Their little chicks fast for more than a week while they forage for fish and krill in the waters of the Antarctic polar front, an upwelling where cold, deep seas mix with more temperate seas.
And while king penguins, the second largest penguin species, can swim a 400-mile round trip during that time, they are traveling farther and farther from their nests on the islands near Antarctica, endangering their hungry offspring.
As with so many other species, warmer temperatures are threatening this population, and a new study published today in Nature Climate Change warns that 70 percent of the 1.6 million estimated breeding pairs of king penguins could be affected in this century.
“They will need to either move somewhere else or they will just disappear,” said Emiliano Trucchi, one of the paper’s senior authors. “The largest colonies are on islands that will be too far from the source of food,” predicted Dr. Trucci, an evolutionary biologist at the University of Ferrara in Italy.
The research team developed a model to predict which islands would become vulnerable with warming, and which ones might become better habitats. They then validated their model through historical and genetic data, reconstructing king penguin relocations during previous periods of climate change.
About half of the king penguin population nests on the Crozet and Prince Edward Islands, in the Indian Ocean south of Madagascar, and are projected to lose their habitat by 2100, according to the model. The 21 percent that nest on the Kerguelen Islands in the Indian Ocean and the Falkland and Tierra del Fuego islands close to South America would find their nesting grounds altered and would have to travel farther to find food and so might relocate. But, the researchers said, some of that would be offset by the colonization of Bouvet Island and a few other islands.
Several others are likely to become more habitable, according to the research. But unlike their bigger cousins the emperor penguins, king penguins can’t nest on ice so their choices are limited and may be hundreds or even thousands of miles from their current nesting areas.
It’s a tall order, said Dr. Trucci, who collaborated on the study with the National Center of Scientific Research in France and the Scientific Center of Monaco, as well as Robin Cristofari of the University of Turku, Finland, among others.
Genetically, all the king penguins belong to one population, though they are dispersed by thousands of miles, suggesting they already migrate somewhat among the islands, he said.
Although a 70 percent loss sounds like a lot, it’s probably a conservative estimate, said Jane Younger, an evolutionary ecologist at Loyola University Chicago, who was not involved in the research.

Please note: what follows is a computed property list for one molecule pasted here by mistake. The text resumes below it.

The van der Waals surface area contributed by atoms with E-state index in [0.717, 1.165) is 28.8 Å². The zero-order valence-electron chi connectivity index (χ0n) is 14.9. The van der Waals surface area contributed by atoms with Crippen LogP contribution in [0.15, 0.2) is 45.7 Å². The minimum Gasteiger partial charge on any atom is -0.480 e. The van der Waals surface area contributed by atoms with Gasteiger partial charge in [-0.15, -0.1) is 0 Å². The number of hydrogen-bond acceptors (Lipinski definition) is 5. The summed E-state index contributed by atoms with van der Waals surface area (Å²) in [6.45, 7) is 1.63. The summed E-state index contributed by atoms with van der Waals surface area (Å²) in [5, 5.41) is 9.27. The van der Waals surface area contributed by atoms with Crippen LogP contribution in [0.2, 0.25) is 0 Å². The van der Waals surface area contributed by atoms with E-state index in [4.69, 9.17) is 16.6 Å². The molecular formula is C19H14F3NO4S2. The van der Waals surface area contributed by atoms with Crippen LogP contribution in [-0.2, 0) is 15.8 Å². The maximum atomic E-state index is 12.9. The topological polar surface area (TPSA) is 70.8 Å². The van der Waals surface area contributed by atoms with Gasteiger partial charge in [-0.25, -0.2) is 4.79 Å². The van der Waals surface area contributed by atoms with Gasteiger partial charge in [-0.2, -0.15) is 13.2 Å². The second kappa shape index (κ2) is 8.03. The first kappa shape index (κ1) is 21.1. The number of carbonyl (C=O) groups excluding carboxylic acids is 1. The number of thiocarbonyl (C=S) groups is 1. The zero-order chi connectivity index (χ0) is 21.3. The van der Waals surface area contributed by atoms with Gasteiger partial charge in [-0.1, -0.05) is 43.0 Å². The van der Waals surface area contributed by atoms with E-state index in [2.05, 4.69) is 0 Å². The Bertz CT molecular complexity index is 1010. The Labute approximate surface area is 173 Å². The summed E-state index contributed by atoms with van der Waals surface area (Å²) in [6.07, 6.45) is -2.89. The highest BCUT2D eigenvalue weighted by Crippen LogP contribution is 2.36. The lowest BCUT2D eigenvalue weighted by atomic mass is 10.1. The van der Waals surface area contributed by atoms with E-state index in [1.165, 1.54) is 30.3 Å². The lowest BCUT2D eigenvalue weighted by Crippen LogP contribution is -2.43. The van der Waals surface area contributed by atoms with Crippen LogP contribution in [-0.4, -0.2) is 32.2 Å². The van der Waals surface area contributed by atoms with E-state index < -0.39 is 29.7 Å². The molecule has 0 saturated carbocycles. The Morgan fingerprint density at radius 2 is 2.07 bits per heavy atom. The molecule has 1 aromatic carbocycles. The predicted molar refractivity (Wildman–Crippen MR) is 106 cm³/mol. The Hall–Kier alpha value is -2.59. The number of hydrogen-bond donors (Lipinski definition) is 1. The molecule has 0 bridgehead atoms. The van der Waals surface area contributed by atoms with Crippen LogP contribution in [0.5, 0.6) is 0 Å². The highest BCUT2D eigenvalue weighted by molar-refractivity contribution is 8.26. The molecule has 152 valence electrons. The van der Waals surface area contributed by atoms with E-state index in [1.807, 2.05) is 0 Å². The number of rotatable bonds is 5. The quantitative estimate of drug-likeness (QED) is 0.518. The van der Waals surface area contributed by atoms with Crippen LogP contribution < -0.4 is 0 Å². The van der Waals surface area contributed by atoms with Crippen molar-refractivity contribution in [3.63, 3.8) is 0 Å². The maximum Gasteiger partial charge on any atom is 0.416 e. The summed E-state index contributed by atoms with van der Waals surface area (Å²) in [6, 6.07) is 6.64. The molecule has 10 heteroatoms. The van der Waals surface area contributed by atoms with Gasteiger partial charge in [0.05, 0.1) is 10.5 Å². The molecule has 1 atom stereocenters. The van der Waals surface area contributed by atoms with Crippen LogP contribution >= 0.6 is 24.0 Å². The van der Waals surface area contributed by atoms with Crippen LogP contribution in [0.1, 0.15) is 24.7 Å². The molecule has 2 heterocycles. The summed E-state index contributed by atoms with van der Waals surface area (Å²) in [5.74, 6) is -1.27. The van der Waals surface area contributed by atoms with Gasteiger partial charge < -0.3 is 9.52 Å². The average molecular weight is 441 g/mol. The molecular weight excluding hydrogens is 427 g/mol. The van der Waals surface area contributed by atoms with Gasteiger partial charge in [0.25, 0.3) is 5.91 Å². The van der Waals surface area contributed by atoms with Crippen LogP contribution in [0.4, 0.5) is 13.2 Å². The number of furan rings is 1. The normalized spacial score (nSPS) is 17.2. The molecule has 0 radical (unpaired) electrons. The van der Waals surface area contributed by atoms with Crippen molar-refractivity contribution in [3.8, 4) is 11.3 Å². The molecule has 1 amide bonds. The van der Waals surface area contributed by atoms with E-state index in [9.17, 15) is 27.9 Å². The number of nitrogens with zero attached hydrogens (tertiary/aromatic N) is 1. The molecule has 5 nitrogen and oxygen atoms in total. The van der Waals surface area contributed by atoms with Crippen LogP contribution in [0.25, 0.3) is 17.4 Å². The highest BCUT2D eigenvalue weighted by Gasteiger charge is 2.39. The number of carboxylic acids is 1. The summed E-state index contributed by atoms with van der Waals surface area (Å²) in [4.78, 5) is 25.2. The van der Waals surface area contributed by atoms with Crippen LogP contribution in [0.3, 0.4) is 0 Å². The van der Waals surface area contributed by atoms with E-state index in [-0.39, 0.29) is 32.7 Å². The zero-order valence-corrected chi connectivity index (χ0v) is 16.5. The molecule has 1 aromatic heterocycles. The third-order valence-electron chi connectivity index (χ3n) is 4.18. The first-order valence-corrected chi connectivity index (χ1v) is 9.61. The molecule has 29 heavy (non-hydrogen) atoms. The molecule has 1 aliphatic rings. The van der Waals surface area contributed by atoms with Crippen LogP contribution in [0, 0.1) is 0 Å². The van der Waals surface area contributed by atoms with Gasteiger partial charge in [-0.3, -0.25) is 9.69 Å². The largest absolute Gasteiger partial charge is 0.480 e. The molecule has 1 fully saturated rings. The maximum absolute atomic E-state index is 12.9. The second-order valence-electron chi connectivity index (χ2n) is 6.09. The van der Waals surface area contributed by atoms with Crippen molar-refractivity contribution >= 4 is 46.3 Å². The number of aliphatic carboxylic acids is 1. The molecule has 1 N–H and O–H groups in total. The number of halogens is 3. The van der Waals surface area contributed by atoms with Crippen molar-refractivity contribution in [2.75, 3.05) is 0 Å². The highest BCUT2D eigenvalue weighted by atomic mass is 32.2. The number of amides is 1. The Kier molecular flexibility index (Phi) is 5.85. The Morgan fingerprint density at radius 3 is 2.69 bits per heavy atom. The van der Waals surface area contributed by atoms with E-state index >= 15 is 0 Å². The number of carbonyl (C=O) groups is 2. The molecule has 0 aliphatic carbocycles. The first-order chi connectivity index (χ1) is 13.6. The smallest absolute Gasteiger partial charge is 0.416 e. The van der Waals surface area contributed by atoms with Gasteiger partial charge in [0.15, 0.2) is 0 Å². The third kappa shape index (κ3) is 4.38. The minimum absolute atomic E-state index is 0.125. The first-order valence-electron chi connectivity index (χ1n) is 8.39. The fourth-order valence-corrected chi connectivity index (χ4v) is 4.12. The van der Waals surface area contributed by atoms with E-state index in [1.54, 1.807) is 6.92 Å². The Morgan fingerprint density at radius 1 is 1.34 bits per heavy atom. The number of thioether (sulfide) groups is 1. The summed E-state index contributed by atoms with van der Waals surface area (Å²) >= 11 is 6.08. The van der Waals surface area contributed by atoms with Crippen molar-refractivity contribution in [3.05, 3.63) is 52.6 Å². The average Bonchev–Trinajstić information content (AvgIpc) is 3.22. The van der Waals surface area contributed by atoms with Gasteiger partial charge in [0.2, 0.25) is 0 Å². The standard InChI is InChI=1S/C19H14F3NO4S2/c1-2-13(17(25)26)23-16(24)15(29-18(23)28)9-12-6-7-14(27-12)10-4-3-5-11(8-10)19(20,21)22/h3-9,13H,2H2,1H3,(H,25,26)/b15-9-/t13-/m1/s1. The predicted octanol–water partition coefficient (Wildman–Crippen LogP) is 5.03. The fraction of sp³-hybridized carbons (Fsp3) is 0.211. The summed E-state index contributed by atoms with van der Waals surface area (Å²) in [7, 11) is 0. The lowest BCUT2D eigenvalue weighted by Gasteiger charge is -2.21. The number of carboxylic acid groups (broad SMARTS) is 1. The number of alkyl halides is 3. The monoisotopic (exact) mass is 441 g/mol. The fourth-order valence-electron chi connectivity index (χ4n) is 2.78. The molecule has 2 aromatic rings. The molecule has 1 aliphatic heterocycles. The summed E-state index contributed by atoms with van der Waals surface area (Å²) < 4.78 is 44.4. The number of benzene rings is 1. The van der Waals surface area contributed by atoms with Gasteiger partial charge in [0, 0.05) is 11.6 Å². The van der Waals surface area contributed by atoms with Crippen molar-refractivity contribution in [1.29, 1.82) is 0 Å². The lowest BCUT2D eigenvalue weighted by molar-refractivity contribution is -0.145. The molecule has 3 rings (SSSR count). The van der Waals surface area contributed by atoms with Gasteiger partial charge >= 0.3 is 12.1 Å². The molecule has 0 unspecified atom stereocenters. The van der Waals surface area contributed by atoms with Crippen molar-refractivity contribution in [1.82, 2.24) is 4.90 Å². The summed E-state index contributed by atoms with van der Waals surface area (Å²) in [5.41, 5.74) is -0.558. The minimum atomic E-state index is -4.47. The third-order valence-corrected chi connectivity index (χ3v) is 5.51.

The fish and krill that penguins feed on are subject to overfishing and acidification with climate change, which will probably mean less food will be available in the years and decades to come, she said.
Protecting the fish in the polar front will be crucial for the king penguins, “to ensure they have the best chance of surviving climate change,” said Gemma Clucas, a postdoctoral research assistant at the University of New Hampshire, who was not involved in the new study.
The new model is particularly useful for making conservation decisions, Dr. Younger said. “If there are some islands that are likely to be relatively safe, like those in the south, then we know about that now, and we can potentially protect those from other threats like fishing and tourism — to give animals the best chance of survival,” she said.
Ceridwen Fraser, a marine molecular ecologist at the Australian National University, in Canberra, said that many species are trying to move toward the poles to find cooler homes. “In the northern hemisphere, there’s land and coast at most latitudes, so it’s not too hard for lots of plants and animals to shift north and find places they can live,” said Dr. Fraser, who was not involved in the new research.
But in the south, she said, “you’ve got Antarctica and then you’ve got this whopping great ocean around it, with just a handful of scattered islands.”
She hopes that attention to the plight of the king penguin will encourage people to do more to combat global warming.
“These are kind of poster children for what’s going to happen with climate change,” Dr. Fraser said. “People wouldn’t care as much if it were a slug or a slime mold, but the same sorts of impacts will happen to many different species. In a way it’s good for us to see these impacts happening to animals we love, because it might spur a little bit of action.”